National Australia Bank Collection
22 February 2022


(1890 - 1964)

oil on composition board

76.0 x 100.5 cm

signed and dated lower right: R Balson. 58.

$60,000 – $80,000
Sold for $49,091 (inc. BP) in Auction 67 - 22 February 2022, Melbourne

Private collection
Christie’s, Melbourne, 6 March 1970, lot 101 (as ‘Abstract’)
The National Australia Bank Art Collection (label attached verso)

Catalogue text

Non-Objective Painting was completed in 1958, a particularly auspicious year in Australian abstract painter Ralph Balson’s period of the same name. This series of paintings, in opposition to the geometric works that had preceded them, consisted of veils of carefully dappled and modulated colour, evenly spread all-over the hardboard support. Many of the best examples of this distinctive style, all dating from late 1950s, were acquired for public collections, including Painting, 1957 (National Gallery of Australia); Painting, 1958 (Art Gallery of New South Wales); Non-Objective Painting, 1958 (Art Gallery of South Australia); and Non-Objective Painting, 1958 (National Gallery of Victoria).  

Throughout his career, Ralph Balson tirelessly sought a process of abstract painting that would respect the physical qualities of paint while illustrating what he would call the ‘ineffable’: the sublime and invisible forces of the universe.1 This pursuit led him through a disciplined, logical progression of different styles of abstract painting – from the planar geometry of his ‘Constructive’ works, to painterly fragmentation in the ‘Non-Objective’ paintings, and finally, the poured ‘Matter Paintings’. In 1955, corresponding with a change in personal circumstance, Balson was finally liberated from the impersonal rigour of his previous styles and allowed himself to embrace the ever-changing fluidity of the universe, in the form of abstract impressionism. The fact that Balson would later return to this style in the final years of his life attests to his appreciation of its artistic resolution and its singular ability to encapsulate his radical ideas. While Balson was notably well-read in the developments of international abstract art, in particular American Action Painting and European tachisme, the density and fluidity of his non-objective surfaces instead sought to emulate in paint the experimental stream-of-consciousness literary style of James Joyce.2

The dramatic adoption of a fractured, kaleidoscopic surface was prefigured in Balson’s pastel works on paper, which were first exhibited at Macquarie Galleries in Sydney in 1952. James Gleeson described these works on paper as a ‘descent into a fantastic and delightful jungle […] forms are shattered into a thousand particles which are disposed over the surface in patterns of great complexity and variety.’ 3 

This Non-Objective Painting represents a vision of the infinite through a complex and vibrant web of layered staccato marks. With a wide variety of brushstrokes, Balson has distributed the colours throughout this composition with the utmost care, associating unexpected colour variations and variating brushstroke orientation to create a delicate vibrating motion. With no clear focal point, the marks of the finely mottled surface coalesce in the centre and dissipate towards the edges of the support. The eye is drawn around the painting, attracted by joyful and bold tonal associations, such as stippled highlights of white, cobalt and cadmium red, or dashes of burnt umber subtly dripping beneath lighter and brighter daubs. Non-Objective Painting is a superb example of Balson’s impressionist and increasingly gestural interpretation of the underlying fabric of the universe.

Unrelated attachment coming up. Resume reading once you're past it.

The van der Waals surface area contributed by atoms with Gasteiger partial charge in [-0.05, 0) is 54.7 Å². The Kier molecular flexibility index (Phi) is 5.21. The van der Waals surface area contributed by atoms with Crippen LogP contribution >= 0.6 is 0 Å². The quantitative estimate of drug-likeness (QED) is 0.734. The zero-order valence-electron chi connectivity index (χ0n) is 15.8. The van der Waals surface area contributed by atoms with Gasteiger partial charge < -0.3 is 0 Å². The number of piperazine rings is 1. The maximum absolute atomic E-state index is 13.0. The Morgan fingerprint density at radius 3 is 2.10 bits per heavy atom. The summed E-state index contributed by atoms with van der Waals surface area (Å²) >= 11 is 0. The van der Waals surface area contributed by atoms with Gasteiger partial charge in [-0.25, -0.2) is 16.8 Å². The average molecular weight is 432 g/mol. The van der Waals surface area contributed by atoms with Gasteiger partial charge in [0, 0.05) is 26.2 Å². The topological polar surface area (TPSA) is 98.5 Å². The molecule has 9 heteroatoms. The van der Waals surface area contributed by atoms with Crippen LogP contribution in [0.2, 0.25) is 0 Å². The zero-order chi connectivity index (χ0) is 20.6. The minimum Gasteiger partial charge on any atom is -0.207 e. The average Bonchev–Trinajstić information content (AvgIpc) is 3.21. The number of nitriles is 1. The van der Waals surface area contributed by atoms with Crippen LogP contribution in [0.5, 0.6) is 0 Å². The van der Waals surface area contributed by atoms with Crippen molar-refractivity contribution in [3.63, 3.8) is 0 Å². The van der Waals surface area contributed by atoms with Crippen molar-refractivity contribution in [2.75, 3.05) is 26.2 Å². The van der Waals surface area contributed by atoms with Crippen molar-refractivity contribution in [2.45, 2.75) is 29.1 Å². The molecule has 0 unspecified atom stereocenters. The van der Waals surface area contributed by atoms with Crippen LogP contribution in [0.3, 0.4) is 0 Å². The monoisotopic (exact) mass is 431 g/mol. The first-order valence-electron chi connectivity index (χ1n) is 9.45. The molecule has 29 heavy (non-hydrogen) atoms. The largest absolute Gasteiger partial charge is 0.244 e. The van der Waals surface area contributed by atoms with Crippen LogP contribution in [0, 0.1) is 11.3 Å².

While he remained for most of his life quietly removed from the social scene of the Sydney art world, examples of Balson’s works were featured in major collections and exhibitions during his lifetime. It was in the early 1970s, however, thanks to the efforts of Grace Crowley, the artist’s son William Balson, art historians Daniel Thomas and Bernard Smith, and the crucial memorial exhibitions presented at Sydney’s Gallery A, that an appreciation of Balson’s role in Australian art was consummated. The second memorial exhibition in 1967 presented at Gallery A included no fewer than thirty examples of Balson’s Non-Objective paintings.4 The acquisition of Non-Objective paintings by the NGV, AGNSW, AGSA and NGA were all made between 1968 and 1973, and at the forefront of fashion, this example was acquired for the National Australia Bank collection in March 1970.  

1. Adams, B., ‘Metaphors of Scientific Idealism: The theoretical background to the paintings of Ralph Balson’ in Bradley, A. and Smith, T. (eds.), Australian Art and Architecture: Essays presented to Bernard Smith, Oxford University Press, Melbourne, 1980, p. 188 
2. Balson, 1956, Pacific Loan exhibition catalogue, in Thomas, D., 'Ralph Balson', Art and Australia, vol.2, no.4, Sydney, March 1965, p. 258
3. Gleeson, J., ‘Abstract Art Show Exciting’, The Sun, Sydney, 21 May 1952, p. 48 
4. Thomas, D., ‘Ralph Balson and Gallery A’, Gallery A Sydney 1964 – 1983, Campbelltown Arts Centre, New South Wales, 2009, p.106